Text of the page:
WORDEN, Mont.— The Karst family dropped everything and fired up their beet digger Sept. 22 after Western Sugar sounded the alarm about rain.
For the last five days, the sugar beet cooperative has been trying to harvest enough beets to get its Billings refinery operating, but intermittent rainfall has made fields too soft for machinery. After several dry days and more rain forecasted, farmers were being told to get busy.
“It’s still pretty moist,” said Dale Karst. The trundling tires of is beet stripper shed fist-sized clumps of tacky earth as Karst rolled along severing greens from roots. “There are a few places that are really wet.”
Western has been trying to jump-start the harvest since Friday, with some farmers scheduled to start weeks ahead of everyone else so the refinery would be ready for the October onslaught of beets piled high from Forsyth to Fromberg.
The Karsts were slated to start Sept. 30, but moved up their harvest an entire week to keep the refinery in beets, should weather shut things down.
Nearly three inches of rain has fallen in the Billings area in September—roughly two inches more than the historical average, according to the National Weather Service. Wednesday and Thursday, the chance of rain is 80 percent. It wouldn’t take much rain to make beet fields unworkable, Karst said.
The timing of the early harvest has to be just right. September is a risky month for harvesting beets, which are stored outside in piles. If the piles warm too much in the September sun, the beets spoil. Still, the refinery needs enough beets to stay operational.
The timing is a little easier this year because the early sugar beet harvest is starting later than usual, which means there aren’t as many really hot days to worry about. On Monday, roughly 2 percent of Montana’s sugar beets were out of the ground, according to the U.S. Department of Agriculture’s National Agricultural Statistics Service. Nearly 10 percent had been harvested for the same time a year ago.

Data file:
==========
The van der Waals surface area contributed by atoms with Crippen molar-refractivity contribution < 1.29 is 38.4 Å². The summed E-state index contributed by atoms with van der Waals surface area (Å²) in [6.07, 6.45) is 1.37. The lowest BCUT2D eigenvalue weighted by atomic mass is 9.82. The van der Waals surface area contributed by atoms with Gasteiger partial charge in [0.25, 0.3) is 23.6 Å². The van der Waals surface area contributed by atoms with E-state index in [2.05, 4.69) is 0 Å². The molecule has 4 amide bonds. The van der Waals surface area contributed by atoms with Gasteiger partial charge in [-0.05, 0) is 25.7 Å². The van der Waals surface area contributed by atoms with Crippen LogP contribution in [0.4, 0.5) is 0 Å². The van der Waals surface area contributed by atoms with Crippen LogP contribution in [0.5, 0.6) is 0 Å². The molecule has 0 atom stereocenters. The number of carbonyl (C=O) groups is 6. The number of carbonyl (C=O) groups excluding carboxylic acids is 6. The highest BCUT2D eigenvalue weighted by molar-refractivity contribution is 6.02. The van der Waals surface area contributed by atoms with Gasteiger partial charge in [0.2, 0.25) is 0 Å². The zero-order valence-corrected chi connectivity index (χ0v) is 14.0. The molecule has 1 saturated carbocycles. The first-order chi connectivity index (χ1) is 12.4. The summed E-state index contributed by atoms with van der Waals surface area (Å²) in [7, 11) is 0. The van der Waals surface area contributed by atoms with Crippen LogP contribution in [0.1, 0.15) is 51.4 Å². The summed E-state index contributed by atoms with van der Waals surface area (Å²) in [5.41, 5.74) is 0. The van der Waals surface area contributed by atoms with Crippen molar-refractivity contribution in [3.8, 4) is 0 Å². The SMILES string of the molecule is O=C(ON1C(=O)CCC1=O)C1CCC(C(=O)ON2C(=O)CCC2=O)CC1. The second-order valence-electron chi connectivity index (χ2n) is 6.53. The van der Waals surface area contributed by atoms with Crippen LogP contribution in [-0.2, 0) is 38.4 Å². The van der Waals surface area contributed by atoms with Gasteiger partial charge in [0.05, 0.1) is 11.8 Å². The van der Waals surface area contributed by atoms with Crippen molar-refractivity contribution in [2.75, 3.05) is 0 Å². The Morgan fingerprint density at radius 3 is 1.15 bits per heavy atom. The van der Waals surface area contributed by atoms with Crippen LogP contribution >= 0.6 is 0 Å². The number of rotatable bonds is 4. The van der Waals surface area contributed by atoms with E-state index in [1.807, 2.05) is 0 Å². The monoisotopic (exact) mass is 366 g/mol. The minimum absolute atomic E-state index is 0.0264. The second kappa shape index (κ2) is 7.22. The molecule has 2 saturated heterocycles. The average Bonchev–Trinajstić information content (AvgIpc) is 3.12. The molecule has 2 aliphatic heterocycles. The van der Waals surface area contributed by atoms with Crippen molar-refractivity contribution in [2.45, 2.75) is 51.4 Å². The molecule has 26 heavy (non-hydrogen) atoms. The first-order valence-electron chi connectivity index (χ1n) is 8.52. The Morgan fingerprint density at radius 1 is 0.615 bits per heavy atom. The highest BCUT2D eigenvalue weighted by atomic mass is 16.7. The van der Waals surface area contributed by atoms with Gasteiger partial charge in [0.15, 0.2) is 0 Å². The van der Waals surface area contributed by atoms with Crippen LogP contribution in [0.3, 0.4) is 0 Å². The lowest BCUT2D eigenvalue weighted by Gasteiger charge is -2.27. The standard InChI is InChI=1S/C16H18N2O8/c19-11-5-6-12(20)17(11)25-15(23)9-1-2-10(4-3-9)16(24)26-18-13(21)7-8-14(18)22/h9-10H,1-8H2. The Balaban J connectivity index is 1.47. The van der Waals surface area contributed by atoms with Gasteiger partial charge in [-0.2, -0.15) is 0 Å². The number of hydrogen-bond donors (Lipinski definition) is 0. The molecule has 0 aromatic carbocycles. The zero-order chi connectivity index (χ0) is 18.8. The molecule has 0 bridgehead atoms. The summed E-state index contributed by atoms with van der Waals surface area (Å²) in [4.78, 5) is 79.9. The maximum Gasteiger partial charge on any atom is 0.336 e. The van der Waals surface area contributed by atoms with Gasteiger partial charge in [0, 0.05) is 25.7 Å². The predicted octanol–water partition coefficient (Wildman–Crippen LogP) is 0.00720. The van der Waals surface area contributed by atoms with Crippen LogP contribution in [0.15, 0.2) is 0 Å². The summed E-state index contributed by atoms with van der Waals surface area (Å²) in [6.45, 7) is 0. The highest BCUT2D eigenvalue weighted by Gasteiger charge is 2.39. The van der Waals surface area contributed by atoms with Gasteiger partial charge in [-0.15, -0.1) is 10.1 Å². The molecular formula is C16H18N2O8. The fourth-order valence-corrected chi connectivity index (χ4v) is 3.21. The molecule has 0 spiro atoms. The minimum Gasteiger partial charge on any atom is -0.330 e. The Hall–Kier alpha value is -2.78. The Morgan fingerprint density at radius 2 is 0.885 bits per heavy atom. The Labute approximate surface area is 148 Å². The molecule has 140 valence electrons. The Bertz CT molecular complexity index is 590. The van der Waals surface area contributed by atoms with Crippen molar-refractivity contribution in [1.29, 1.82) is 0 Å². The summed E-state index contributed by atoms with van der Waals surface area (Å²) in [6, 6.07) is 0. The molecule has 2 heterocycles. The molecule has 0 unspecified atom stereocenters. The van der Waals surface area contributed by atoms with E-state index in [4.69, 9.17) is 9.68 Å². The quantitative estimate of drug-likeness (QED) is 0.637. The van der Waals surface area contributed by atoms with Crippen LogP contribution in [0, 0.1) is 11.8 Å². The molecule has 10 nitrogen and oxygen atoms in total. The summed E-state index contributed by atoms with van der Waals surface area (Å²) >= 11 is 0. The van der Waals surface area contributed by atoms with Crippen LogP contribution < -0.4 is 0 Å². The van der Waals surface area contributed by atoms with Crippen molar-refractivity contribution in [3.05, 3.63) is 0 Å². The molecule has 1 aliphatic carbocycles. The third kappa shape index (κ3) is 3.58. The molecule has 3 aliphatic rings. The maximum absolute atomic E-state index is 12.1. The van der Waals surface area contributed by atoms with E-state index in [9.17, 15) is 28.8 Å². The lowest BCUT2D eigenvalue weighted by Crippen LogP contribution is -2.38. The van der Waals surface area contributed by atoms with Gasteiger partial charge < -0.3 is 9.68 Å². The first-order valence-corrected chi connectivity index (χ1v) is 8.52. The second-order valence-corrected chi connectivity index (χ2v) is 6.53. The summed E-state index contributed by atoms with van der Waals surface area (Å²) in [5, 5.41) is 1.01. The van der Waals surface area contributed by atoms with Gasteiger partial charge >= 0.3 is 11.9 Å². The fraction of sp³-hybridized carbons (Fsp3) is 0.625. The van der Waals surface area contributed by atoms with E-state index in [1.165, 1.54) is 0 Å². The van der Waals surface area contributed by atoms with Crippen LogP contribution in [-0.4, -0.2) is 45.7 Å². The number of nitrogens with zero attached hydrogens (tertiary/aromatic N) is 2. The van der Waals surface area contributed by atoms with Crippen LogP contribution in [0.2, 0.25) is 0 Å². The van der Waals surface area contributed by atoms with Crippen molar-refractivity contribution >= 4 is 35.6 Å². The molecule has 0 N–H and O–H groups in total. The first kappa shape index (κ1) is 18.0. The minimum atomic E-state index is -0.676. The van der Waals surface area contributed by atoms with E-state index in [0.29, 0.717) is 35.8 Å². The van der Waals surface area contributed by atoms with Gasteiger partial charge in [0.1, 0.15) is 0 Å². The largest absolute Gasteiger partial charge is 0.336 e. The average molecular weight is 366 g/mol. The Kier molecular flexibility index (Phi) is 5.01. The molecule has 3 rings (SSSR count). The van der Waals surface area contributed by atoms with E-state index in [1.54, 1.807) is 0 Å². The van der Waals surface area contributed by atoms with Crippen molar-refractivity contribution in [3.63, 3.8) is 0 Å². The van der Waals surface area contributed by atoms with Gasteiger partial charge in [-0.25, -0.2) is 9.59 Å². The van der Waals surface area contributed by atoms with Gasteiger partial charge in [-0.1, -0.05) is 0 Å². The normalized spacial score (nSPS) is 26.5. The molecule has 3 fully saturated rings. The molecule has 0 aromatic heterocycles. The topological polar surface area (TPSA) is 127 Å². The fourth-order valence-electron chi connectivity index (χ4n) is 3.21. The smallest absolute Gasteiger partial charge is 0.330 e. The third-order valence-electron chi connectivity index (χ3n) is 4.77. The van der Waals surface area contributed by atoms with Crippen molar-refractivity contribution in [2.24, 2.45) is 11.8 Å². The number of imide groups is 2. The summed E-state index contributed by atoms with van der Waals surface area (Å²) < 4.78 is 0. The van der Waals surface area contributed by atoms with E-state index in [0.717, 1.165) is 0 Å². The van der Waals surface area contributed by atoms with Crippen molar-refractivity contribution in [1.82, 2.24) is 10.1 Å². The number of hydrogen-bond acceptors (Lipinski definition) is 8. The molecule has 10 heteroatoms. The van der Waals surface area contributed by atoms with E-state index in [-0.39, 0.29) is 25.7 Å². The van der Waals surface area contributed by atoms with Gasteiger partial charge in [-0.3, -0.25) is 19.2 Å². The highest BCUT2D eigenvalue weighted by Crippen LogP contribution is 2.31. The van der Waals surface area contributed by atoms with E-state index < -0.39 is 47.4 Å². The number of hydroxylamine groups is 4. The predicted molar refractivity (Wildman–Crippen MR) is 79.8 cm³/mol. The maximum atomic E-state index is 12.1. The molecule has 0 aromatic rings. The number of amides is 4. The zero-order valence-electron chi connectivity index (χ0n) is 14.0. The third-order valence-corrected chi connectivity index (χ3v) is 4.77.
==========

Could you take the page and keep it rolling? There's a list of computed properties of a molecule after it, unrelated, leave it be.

One reason for the late start is that Montana farmers have fewer beets to harvest. Sugar production is a $70 million-a-year industry in Montana. Over the next month and a half, farmers will harvest 42,900 acres, but that’s 2,900 fewer acres of sugar beets than they harvested last year, according to NASS. Roughly 88,000 fewer tons of beets are expected to cross Montana scales than did in 2012.
Sugar prices have dropped to levels not seen since the 1980s because of oversupply, so producers cut back plantings this year to stem the glut. USDA economists recently forecasted that the glut will continue into 2014, meaning acres will have to be reduced again.
The challenges in the Karst’s field Monday morning were more rooted in the ground. Dale’s father, Gary Karst, started down another row with the beet digger as Dale’s mom, Linda, rumbled onto the frontage road in a farm truck weighed down with beets. Eyeing the rows of beets he’d just topped, Dale wasn’t pleased with the size.
As unusually wet as September has been, the month of April was unusually dry when Dale Karst seeded this field. Many of the beet seeds sprouted and then died as rain failed to materialize until late May. The Karsts replanted and ended up with beets that were too close together in some rows, which resulted in small beets, some sized small enough to fall out of the digger.
Dale Karst pressed on, nothing to do but keep the tractor running.